Introduction to Shotgun Metagenomics, From Sampling to Data Analysis
Metagenomics is the science that applies high-throughput sequencing technologies and bioinformatics tools to directly obtain the genetic content of a microbial community without the need to isolate and culture the individual microbial species. Metagenomics enables researchers not only to study the functional gene composition of microbial communities but also to conduct evolutionary research. Metagenomics has been used to identify novel biocatalysts or enzymes and generate novel hypotheses of microbial function, which is a powerful and practical tool. Compared to 16S/18S/ITS amplicon sequencing, metagenomics can provide more information about functional potential of microbial communities and whole-genome sequences. The rapid development and substantial cost decrease in high-throughput sequencing have dramatically promoted the development of shotgun metagenomic sequencing.
This article gives an overview of metagenomics, from sampling to data analysis. A typical metagenomics project involves sample preparation, sequencing, and data analysis (including assembly, binning, annotation, statistical analysis, and data submission).
Sample preparation generally involves two steps, sample collection and DNA extraction, both of which can affect the quality and accuracy of metagenomic experiments. Commercial kits are available for sample collection and DNA isolation. Its key objectives are to collect enough microbial biomass for sequencing and to minimize contamination. When working with low biomass samples, ultraclean reagents and “blank” sequencing controls should be used to minimize less “real” signals.
Library preparation and sequencing
Common high-throughput sequencing platforms include Illumina systems, Roche 454, Ion Torrent instruments, and PacBio SMRT systems.
Next generation sequencing
Frey et al. (2014) assessed the ability of three next generation sequencing (NGS) platforms (Illumina MiSeq, Roche 454 Titanium, and Ion Torrent PGM) to identify a low-titer pathogen (viral or bacterial) in a clinically relevant blood sample. They found that Ion Torrent PGM and Illumina platforms perform better in identification of scarce microbial species, and for bacterial samples, only the MiSeq platform could provide reads that were unambiguously classified as originating from Bacillus anthracis.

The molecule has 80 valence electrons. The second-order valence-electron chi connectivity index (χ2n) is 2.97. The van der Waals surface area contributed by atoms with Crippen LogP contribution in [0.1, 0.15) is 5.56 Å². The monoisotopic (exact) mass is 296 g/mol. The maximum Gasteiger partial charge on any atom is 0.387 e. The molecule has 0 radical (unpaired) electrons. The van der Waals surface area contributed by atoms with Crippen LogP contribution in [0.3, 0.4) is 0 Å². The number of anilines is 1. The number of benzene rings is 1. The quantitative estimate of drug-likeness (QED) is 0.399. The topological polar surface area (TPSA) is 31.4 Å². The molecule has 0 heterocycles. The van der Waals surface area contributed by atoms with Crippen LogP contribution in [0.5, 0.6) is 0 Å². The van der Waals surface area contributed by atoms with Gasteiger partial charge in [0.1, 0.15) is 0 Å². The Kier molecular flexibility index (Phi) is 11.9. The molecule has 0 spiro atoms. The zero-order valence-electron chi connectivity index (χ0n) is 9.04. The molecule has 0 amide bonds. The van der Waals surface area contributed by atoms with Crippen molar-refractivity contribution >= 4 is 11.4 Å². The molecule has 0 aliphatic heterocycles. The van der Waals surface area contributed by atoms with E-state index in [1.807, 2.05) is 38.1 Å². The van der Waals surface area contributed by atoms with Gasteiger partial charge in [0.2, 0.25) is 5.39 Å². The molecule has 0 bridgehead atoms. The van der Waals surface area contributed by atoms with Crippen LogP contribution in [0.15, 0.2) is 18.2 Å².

The Illumina platform has become dominant for shotgun metagenomics sequencing due to its very high outputs (up to 1.5Tb per run), high accuracy (error rate of between 0.1-1%), and wide availability. Ion Torrent instruments and PacBio SMRT instruments are becoming tough competitors in the field. The Illumina platforms mainly differ in total output and maximum read length. The Illumina HiSeq 2500 (2×250 nt, 180 Gb output or 2×125 nt, 1Tb output) is a classical choice for metagenomics. Newer HiSeq 3000 and 4000 systems increase the throughput of a run but are limited to read length (150 nt). The MiSeq instruments only generate up to 15Gb in 2×300 mode but are still useful for single marker gene microbiome studies, or a limited number of samples.
PacBio SMRT sequencing
Pacific Biosciences (PacBio) instruments, based on single-molecule, real-time (SMRT) detection in zero-mode waveguide wells, provide much greater read lengths (average read lengths up to 30 kb) than NGS instruments. Short-read sequencing (i.e. NGS) has limited ability to assemble complex or low-coverage regions, while long-read metagenomic sequencing by PacBio SMRT sequencing is able to reconstruct a high-quality and closed genome of a previously uncharacterized microbial species from metagenomic samples.
If the research aims at obtaining full-length CDS or recovering microbial genomes, then assembly needs to be performed to generate longer genomic contigs. Assembly can be divided into two strategies: reference-based assembly and de novo assembly. Reference-based assembly is fast and accurate, if the metagenomic dataset includes sequences where closely related reference genomes are available. Reference-based assembly can be performed with software packages such as Newbler, AMOS, MIRA. De novo assembly requires larger computational resources. De Bruijin graph approach is the most popular metagenome de novo assembly method.
If the research aims at taxonomic profiling, there is no need for assembly and binning. Assembly-free metagenomic profiling can mitigate assembly problems, and make it possible to identify low-abundance species that cannot be assembled de novo. The approach is limited because previously uncharacterized microorganisms are difficult to profile, but the number of reference genomes is increasing rapidly.
Metagenome assemblies are only fragmented contigs. We do not know which contig derives from which genome. We do not even know how many species there are. Binning is the process of grouping contigs into species. There are two strategies for binning, including compositional-based and similarity-based methods. Examples of compositional-based binning algorithms include S-GSOM, Phylopythia, PCAHIER, and TACAO. Similarity-based algorithms include IMG/M, MG-RAST, MEGAN, CARMA, SOrt-ITEMS, MetaWatt, SCIMM, and MetaPhyler. Some algorithms consider both composition and similarity, such as PhymmBL and MetaCluster.
The annotation has two steps, gene identification and functional annotation. Databases that contain combinations of manually annotated and computationally predicted protein families, can be used for genes and metabolic pathways from metagenomes.